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Free Drug Samples and Hospital Hotels: Which is the Greater Evil?

Many folks criticize pharmaceutical companies for providing physicians’ offices with free drug samples. They claim that this giveaway harms consumers because drug companies must raise their prices to cover the costs of these freebies. Of course, this is undeniable. Any business expense, such as payroll or advertising, has to be covered and is expectedly borne by the consumer. If a company chooses not to advertise, outsources manufacturing to a country with cheaper labor, offers limited benefits to its employees, then they can sell their product at a low price. In this hypothetical example, anemic sales may doom the company quickly.

Naturally, free samples are not really free. The rest of us pay for them. While this is true, I don’t think it is evil. Unlike the U.S. government, at least drug companies are covering their costs and not simply borrowing money every year to meet budget. Interesting concept.

Two of the community hospitals I work at have undergone transformations. One is owned by the dominant health care behemoth in Cleveland and has just completed a near $200 million renovation and expansion. The other smaller hospital is one of the few remaining Cleveland area hospitals that are still independent. I’d like to sneak there at night and hoist up a ‘Live Free or Die’ flag up the flagpole, to celebrate its independent streak, but I’m sure that there are video cameras everywhere and that I would be in violation of several bylaws. The apt punishment might be that I would have to spend a cold Cleveland night chained to the flagpole reading electronic medical record manuals out loud.

Both of these hospitals have private patient rooms that look more like hotel suites then hospital rooms. Patients are just a click away from work and play as there is wireless internet. Why do patients need flat screen TVs?  Perhaps,  they emit healing humors to help speed recoveries. Forget about those hardback chairs next to patients’ beds where visitors would stiffly sit. Now, there is posh furniture to sink into. Artwork is everywhere. Every new hospital these days is equipped with an essential architectural structure – an atrium.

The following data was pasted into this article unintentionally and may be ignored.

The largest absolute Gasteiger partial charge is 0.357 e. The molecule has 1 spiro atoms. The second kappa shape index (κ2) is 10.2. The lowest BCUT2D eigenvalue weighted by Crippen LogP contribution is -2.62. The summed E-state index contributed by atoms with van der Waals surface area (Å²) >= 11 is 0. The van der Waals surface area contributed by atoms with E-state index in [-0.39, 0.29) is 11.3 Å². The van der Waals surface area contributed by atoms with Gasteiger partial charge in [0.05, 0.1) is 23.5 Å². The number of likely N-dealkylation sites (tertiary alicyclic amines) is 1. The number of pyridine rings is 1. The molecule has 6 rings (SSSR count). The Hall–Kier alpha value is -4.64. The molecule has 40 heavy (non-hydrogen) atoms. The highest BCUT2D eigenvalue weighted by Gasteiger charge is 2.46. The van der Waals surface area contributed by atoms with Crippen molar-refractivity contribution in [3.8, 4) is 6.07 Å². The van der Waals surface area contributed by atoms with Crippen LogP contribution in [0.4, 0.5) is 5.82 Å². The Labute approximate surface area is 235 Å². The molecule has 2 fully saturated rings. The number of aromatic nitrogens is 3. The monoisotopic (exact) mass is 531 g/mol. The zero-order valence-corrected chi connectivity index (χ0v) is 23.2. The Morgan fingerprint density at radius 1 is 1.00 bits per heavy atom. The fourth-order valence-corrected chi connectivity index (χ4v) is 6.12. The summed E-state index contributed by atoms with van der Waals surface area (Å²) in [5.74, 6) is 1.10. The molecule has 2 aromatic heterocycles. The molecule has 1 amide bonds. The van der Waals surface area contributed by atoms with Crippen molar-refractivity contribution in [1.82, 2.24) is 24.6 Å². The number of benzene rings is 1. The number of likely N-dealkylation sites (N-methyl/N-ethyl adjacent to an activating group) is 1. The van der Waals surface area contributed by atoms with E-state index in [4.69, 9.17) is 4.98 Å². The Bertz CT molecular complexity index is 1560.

What’s the angle here? Is this a marketing war between competing hospitals? Is the new comfort standard for a hospital similar to a high end cruise ship? That gives me an idea. What if a hospital system purchased a cruise line to serve as a floating hospital across the high seas? I’m amazed we haven’t seen this yet. Remember, you read it here first.

Get that gallbladder out!
Visit exciting ports of call!
 Enjoy world class entertainment! 
Splurge on our decadent midnight chocolate buffet!

Where’s the outrage here? Are these hundreds of millions of dollars helping sick people get well? Couldn’t this money be directed to a more worthy objective? Why aren’t health care reform-minded folks picketing and protesting? Or, does it make more sense to carp over free Nexium samples and pizza for the office staff?

It is true that physicians who have been actual patients gain a valuable perspective. I’m willing to make the sacrifice. Put me up in one of these carpeted, plush rooms with room service and soft music. It will be tough, but if it’ll help me to be a better doctor, then I’m willing to endure the pain.


  1. Nice picture of the Taj, Michael. I don't have a problem with fancy hospital rooms if they're paid for by individuals, privately. But if you have a for-profit hospital, where the idea is to draw in higher-paying patients, and doctors might be motivated to do more procedures for those patients with dollars in hand...that's another story.

  2. Michael,
    There have been a boat load of articles in lay newspapers on this subject, and within the last 6 months, a terrific review in NEJM.

    Lots of folks are questioning the wisdom of 5-star amenities in the hospital realm.

    Not really clear on your questioning reformers and picketing though? So many issues to discuss, not the least of which is Medicare, FFS vs caps, etc. This is not an 'A' list quagmire by any means, but certainly one that gets discussed, and needs vetting.

    I cant knock you though for citing it as a problem. You are 100% correct.


  3. Great site--just added MDWB to my blog roll.

  4. Comments appreciated. Just seems vulgar to have 'Club Med' hospital care when we have working folks who can't afford medical insurance. Those who argue so vociferously for raising taxes on high earners are mute on this issue.

    James, delighted to have you on the blog and expect regular offerings of your erudite input.